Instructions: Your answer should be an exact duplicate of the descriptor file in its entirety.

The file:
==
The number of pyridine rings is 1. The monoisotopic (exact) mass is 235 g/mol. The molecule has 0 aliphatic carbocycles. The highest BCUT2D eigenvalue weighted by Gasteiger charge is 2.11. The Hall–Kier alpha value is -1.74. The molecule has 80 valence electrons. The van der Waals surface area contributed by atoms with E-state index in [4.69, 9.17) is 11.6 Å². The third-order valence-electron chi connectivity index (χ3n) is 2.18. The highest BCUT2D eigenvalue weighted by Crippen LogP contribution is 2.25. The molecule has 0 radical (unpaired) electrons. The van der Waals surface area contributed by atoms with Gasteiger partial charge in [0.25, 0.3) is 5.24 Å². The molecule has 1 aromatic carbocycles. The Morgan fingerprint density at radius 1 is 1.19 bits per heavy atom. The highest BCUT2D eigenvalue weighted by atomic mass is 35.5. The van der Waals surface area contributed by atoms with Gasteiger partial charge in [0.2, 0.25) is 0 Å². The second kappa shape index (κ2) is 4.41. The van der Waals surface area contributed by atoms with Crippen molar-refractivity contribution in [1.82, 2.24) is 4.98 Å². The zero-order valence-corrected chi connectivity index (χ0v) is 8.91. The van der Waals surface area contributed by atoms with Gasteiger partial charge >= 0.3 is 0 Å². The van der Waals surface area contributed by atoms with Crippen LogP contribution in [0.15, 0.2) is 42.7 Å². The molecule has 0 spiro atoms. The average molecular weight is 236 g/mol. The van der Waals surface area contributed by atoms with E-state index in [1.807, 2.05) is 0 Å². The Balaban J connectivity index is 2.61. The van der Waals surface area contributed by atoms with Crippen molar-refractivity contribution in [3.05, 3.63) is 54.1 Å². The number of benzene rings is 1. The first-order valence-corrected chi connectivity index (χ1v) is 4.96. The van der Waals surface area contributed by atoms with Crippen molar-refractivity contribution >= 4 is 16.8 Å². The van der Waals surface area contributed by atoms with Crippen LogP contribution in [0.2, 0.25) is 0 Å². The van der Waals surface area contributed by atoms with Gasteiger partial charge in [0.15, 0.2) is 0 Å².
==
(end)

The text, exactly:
The number of pyridine rings is 1. The monoisotopic (exact) mass is 235 g/mol. The molecule has 0 aliphatic carbocycles. The highest BCUT2D eigenvalue weighted by Gasteiger charge is 2.11. The Hall–Kier alpha value is -1.74. The molecule has 80 valence electrons. The van der Waals surface area contributed by atoms with E-state index in [4.69, 9.17) is 11.6 Å². The third-order valence-electron chi connectivity index (χ3n) is 2.18. The highest BCUT2D eigenvalue weighted by Crippen LogP contribution is 2.25. The molecule has 0 radical (unpaired) electrons. The van der Waals surface area contributed by atoms with Gasteiger partial charge in [0.25, 0.3) is 5.24 Å². The molecule has 1 aromatic carbocycles. The Morgan fingerprint density at radius 1 is 1.19 bits per heavy atom. The highest BCUT2D eigenvalue weighted by atomic mass is 35.5. The van der Waals surface area contributed by atoms with Gasteiger partial charge in [0.2, 0.25) is 0 Å². The second kappa shape index (κ2) is 4.41. The van der Waals surface area contributed by atoms with Crippen molar-refractivity contribution in [1.82, 2.24) is 4.98 Å². The zero-order valence-corrected chi connectivity index (χ0v) is 8.91. The van der Waals surface area contributed by atoms with Gasteiger partial charge >= 0.3 is 0 Å². The van der Waals surface area contributed by atoms with Crippen LogP contribution in [0.15, 0.2) is 42.7 Å². The molecule has 0 spiro atoms. The average molecular weight is 236 g/mol. The van der Waals surface area contributed by atoms with E-state index in [1.807, 2.05) is 0 Å². The Balaban J connectivity index is 2.61. The van der Waals surface area contributed by atoms with Crippen molar-refractivity contribution in [3.05, 3.63) is 54.1 Å². The number of benzene rings is 1. The first-order valence-corrected chi connectivity index (χ1v) is 4.96. The van der Waals surface area contributed by atoms with Crippen molar-refractivity contribution >= 4 is 16.8 Å². The van der Waals surface area contributed by atoms with Crippen LogP contribution in [0.2, 0.25) is 0 Å². The van der Waals surface area contributed by atoms with Gasteiger partial charge in [0.15, 0.2) is 0 Å².